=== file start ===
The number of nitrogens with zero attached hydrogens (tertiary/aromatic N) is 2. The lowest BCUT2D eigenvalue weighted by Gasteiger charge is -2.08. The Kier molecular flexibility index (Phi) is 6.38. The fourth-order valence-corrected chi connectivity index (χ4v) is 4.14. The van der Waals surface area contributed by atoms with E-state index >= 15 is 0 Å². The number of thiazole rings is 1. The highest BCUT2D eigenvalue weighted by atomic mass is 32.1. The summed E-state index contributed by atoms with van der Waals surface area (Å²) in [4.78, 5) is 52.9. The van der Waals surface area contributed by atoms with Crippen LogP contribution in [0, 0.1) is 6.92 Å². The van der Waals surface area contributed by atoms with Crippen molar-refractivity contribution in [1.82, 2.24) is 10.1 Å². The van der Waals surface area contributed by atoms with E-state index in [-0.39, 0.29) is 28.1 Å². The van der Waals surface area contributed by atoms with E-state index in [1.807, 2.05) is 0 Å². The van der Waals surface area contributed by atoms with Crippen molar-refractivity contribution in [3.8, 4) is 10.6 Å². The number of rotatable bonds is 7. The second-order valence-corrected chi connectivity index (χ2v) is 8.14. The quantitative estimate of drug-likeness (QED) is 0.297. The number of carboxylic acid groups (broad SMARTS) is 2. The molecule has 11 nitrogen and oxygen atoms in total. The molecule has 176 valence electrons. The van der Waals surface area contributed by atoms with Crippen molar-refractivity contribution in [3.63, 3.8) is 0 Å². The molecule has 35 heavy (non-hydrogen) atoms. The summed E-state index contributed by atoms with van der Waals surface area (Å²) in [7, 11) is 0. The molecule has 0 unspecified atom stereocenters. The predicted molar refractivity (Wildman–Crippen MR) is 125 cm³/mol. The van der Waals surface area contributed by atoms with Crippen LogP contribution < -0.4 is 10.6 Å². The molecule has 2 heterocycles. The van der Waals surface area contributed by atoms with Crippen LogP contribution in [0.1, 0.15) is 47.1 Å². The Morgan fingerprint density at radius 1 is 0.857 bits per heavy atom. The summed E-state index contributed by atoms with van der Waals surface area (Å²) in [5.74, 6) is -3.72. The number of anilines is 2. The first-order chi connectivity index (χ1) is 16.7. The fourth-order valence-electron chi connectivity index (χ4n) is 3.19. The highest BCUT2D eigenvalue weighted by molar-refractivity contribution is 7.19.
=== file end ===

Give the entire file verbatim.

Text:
The number of nitrogens with zero attached hydrogens (tertiary/aromatic N) is 2. The lowest BCUT2D eigenvalue weighted by Gasteiger charge is -2.08. The Kier molecular flexibility index (Phi) is 6.38. The fourth-order valence-corrected chi connectivity index (χ4v) is 4.14. The van der Waals surface area contributed by atoms with E-state index >= 15 is 0 Å². The number of thiazole rings is 1. The highest BCUT2D eigenvalue weighted by atomic mass is 32.1. The summed E-state index contributed by atoms with van der Waals surface area (Å²) in [4.78, 5) is 52.9. The van der Waals surface area contributed by atoms with Crippen LogP contribution in [0, 0.1) is 6.92 Å². The van der Waals surface area contributed by atoms with Crippen molar-refractivity contribution in [1.82, 2.24) is 10.1 Å². The van der Waals surface area contributed by atoms with E-state index in [-0.39, 0.29) is 28.1 Å². The van der Waals surface area contributed by atoms with E-state index in [1.807, 2.05) is 0 Å². The van der Waals surface area contributed by atoms with Crippen molar-refractivity contribution in [3.8, 4) is 10.6 Å². The number of rotatable bonds is 7. The second-order valence-corrected chi connectivity index (χ2v) is 8.14. The quantitative estimate of drug-likeness (QED) is 0.297. The number of carboxylic acid groups (broad SMARTS) is 2. The molecule has 11 nitrogen and oxygen atoms in total. The molecule has 176 valence electrons. The van der Waals surface area contributed by atoms with Crippen molar-refractivity contribution in [3.63, 3.8) is 0 Å². The molecule has 35 heavy (non-hydrogen) atoms. The summed E-state index contributed by atoms with van der Waals surface area (Å²) in [7, 11) is 0. The molecule has 0 unspecified atom stereocenters. The predicted molar refractivity (Wildman–Crippen MR) is 125 cm³/mol. The van der Waals surface area contributed by atoms with Crippen LogP contribution < -0.4 is 10.6 Å². The molecule has 2 heterocycles. The van der Waals surface area contributed by atoms with Crippen LogP contribution in [0.1, 0.15) is 47.1 Å². The Morgan fingerprint density at radius 1 is 0.857 bits per heavy atom. The summed E-state index contributed by atoms with van der Waals surface area (Å²) in [5.74, 6) is -3.72. The number of anilines is 2. The first-order chi connectivity index (χ1) is 16.7. The fourth-order valence-electron chi connectivity index (χ4n) is 3.19. The highest BCUT2D eigenvalue weighted by molar-refractivity contribution is 7.19.